Summary Process and Real Estate Attachments
Facing an attachment on your house or summary process in general can be scary. It can lead people to dwell on whatever brought them there. Whether it’s a bad business decision or an unexpected illness, many people have regrets. At Marcotte Law Firm, we try to focus on the future instead of the past. If you’re facing a summary process or a real estate attachment, what can you do?Real Estate Attachments and Summary Process Hearings are No Joke
Trustee Process generally falls into two categories: bank attachments and wage garnishments. With a bank attachment, the court can issue an order to freeze all your funds in the account that are above $2,500. In a wage garnishment, the court can order your employer to withhold either 15% of your gross wages or your disposable income less 50 times the average hourly minimum wage ($675 per week).
However, there are other means of collection that are problematic once a creditor has a judgment against a debtor. In the field of consumer bankruptcy, those two areas are supplementary process and real estate attachments.What is Supplementary Process and Periodic Payment Hearings?
In Massachusetts, Supplementary Process is a court action where the creditor requests a “payment review” hearing. At this hearing, the debtor must show up and fill out a financial statement. The creditor’s attorney and debtor will meet and discuss what they can pay. In New Hampshire, these are called Periodic Payment Hearings.
If the parties cannot come to an agreement, they will go before the Judge who will make a decision as to what the debtor has to pay periodically. They may decide that the debtor has no ability to pay, but that is in very rare circumstances.
Sounds like a great option, right? Well, a judge might not be as sympathetic as you think. If you are working and not on disability, a judge will almost certainly order a payment plan. At that point, the order from the judge becomes an Order of the Court. So, if you do not pay, you might be in contempt of court.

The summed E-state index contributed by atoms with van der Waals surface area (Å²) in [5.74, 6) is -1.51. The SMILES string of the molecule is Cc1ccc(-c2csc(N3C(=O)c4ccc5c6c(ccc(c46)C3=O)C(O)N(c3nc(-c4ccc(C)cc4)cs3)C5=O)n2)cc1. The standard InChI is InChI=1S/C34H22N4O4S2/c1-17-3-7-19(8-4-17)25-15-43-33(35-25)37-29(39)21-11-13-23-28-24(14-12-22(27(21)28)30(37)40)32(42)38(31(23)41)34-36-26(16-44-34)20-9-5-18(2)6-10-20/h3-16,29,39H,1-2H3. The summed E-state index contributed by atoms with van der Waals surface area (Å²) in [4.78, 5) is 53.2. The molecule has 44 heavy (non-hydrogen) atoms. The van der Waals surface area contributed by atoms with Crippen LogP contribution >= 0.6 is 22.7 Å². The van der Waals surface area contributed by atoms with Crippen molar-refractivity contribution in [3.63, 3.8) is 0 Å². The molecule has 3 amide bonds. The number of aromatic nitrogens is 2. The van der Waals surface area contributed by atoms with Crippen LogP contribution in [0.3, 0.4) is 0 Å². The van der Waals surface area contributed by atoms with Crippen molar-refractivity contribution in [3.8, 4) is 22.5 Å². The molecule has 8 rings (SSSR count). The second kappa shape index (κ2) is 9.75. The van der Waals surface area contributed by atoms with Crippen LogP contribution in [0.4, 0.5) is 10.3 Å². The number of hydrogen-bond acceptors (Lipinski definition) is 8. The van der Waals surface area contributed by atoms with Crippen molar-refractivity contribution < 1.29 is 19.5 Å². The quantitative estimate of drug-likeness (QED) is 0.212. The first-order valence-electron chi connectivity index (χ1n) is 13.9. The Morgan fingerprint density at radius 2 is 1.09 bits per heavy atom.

Further, if you do not show up to the hearing, the creditor will almost always ask for a “capias.” A capias is a civil court order for arrest. Meaning, because you failed to show up at court, there will now be an arrest warrant out for you to appear for the judge and explain why you did not appear at the Supplementary Process hearing.What is a Real Estate Attachment
A real estate attachment is where a creditor asks the court for permission to put a lien or attach to your land or home. Sometimes the court will grant them without the creditor getting a judgment, but only in certain circumstances (e.g. for a mechanic’s lien). With most consumer debt (like credit card debt), the bank will first need a judgment from the court.
If the creditor has a judgment and the debtor is refusing to pay, the court may allow the request for a lien. They almost certainly will if the creditor can show they have attempted other processes like supplementary process discussed above.
If the creditor does get the attachment, what can the debtor do? Generally, a real estate attachment only has value if there is equity in the home. That is that the home’s value is substantially higher than the mortgage that is on the property. The bank with the mortgage is going to have priority over a credit card company who puts a lien on the property.
If the equity is high on the property, a real estate lien can be devastating. There is an automatic homestead in Massachusetts for $125,000, which means the creditor can attach to and obtain any equity beyond $125,000. If the property owner has filed under the Massachusetts Homestead Act, the number that is protected jumps to $500,000. Meaning, the house is going to have to be worth over $500,000 and have a no or a very small mortgage on it before the credit card company can get anything.
One solution to these problems is to file for bankruptcy. Once you file for bankruptcy, the supplementary process hearing and real estate attachment hearings are “stayed” by the US Bankruptcy Court.
We can get you the relief you need. Call us today for a free consultation at (978) 458–1229.